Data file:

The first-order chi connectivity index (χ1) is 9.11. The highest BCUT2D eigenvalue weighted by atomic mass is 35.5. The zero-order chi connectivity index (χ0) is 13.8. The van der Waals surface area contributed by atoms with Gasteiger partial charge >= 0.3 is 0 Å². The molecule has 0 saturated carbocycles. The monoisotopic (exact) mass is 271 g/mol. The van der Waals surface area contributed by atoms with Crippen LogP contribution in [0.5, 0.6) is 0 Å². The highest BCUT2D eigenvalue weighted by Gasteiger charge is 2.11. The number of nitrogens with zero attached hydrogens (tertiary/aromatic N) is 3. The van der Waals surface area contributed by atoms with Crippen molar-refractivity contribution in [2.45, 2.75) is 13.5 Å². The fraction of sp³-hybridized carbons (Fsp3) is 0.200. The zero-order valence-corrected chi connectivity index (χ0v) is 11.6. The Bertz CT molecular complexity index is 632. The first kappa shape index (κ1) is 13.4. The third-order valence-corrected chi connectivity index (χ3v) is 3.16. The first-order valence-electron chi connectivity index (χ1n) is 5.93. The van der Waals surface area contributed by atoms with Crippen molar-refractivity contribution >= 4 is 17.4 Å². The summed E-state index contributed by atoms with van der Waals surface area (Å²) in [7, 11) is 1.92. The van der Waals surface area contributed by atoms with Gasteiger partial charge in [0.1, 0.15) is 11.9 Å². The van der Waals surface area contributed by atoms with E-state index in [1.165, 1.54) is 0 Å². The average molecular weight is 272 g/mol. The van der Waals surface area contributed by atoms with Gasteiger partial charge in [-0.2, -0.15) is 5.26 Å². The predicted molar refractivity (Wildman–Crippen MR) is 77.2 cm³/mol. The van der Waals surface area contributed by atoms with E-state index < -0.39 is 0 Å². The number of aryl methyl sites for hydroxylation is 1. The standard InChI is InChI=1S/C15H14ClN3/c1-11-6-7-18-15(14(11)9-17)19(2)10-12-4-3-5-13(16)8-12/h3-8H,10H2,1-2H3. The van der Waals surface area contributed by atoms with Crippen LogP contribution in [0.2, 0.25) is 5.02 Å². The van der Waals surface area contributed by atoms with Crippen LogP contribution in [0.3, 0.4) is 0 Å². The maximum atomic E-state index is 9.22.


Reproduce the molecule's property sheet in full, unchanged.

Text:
The first-order chi connectivity index (χ1) is 9.11. The highest BCUT2D eigenvalue weighted by atomic mass is 35.5. The zero-order chi connectivity index (χ0) is 13.8. The van der Waals surface area contributed by atoms with Gasteiger partial charge >= 0.3 is 0 Å². The molecule has 0 saturated carbocycles. The monoisotopic (exact) mass is 271 g/mol. The van der Waals surface area contributed by atoms with Crippen LogP contribution in [0.5, 0.6) is 0 Å². The highest BCUT2D eigenvalue weighted by Gasteiger charge is 2.11. The number of nitrogens with zero attached hydrogens (tertiary/aromatic N) is 3. The van der Waals surface area contributed by atoms with Crippen molar-refractivity contribution in [2.45, 2.75) is 13.5 Å². The fraction of sp³-hybridized carbons (Fsp3) is 0.200. The zero-order valence-corrected chi connectivity index (χ0v) is 11.6. The Bertz CT molecular complexity index is 632. The first kappa shape index (κ1) is 13.4. The third-order valence-corrected chi connectivity index (χ3v) is 3.16. The first-order valence-electron chi connectivity index (χ1n) is 5.93. The van der Waals surface area contributed by atoms with Crippen molar-refractivity contribution >= 4 is 17.4 Å². The summed E-state index contributed by atoms with van der Waals surface area (Å²) in [7, 11) is 1.92. The van der Waals surface area contributed by atoms with Gasteiger partial charge in [0.1, 0.15) is 11.9 Å². The van der Waals surface area contributed by atoms with E-state index in [1.165, 1.54) is 0 Å². The average molecular weight is 272 g/mol. The van der Waals surface area contributed by atoms with Gasteiger partial charge in [-0.2, -0.15) is 5.26 Å². The predicted molar refractivity (Wildman–Crippen MR) is 77.2 cm³/mol. The van der Waals surface area contributed by atoms with E-state index < -0.39 is 0 Å². The number of aryl methyl sites for hydroxylation is 1. The standard InChI is InChI=1S/C15H14ClN3/c1-11-6-7-18-15(14(11)9-17)19(2)10-12-4-3-5-13(16)8-12/h3-8H,10H2,1-2H3. The van der Waals surface area contributed by atoms with Crippen LogP contribution in [0.2, 0.25) is 5.02 Å². The van der Waals surface area contributed by atoms with Crippen LogP contribution in [0.3, 0.4) is 0 Å². The maximum atomic E-state index is 9.22.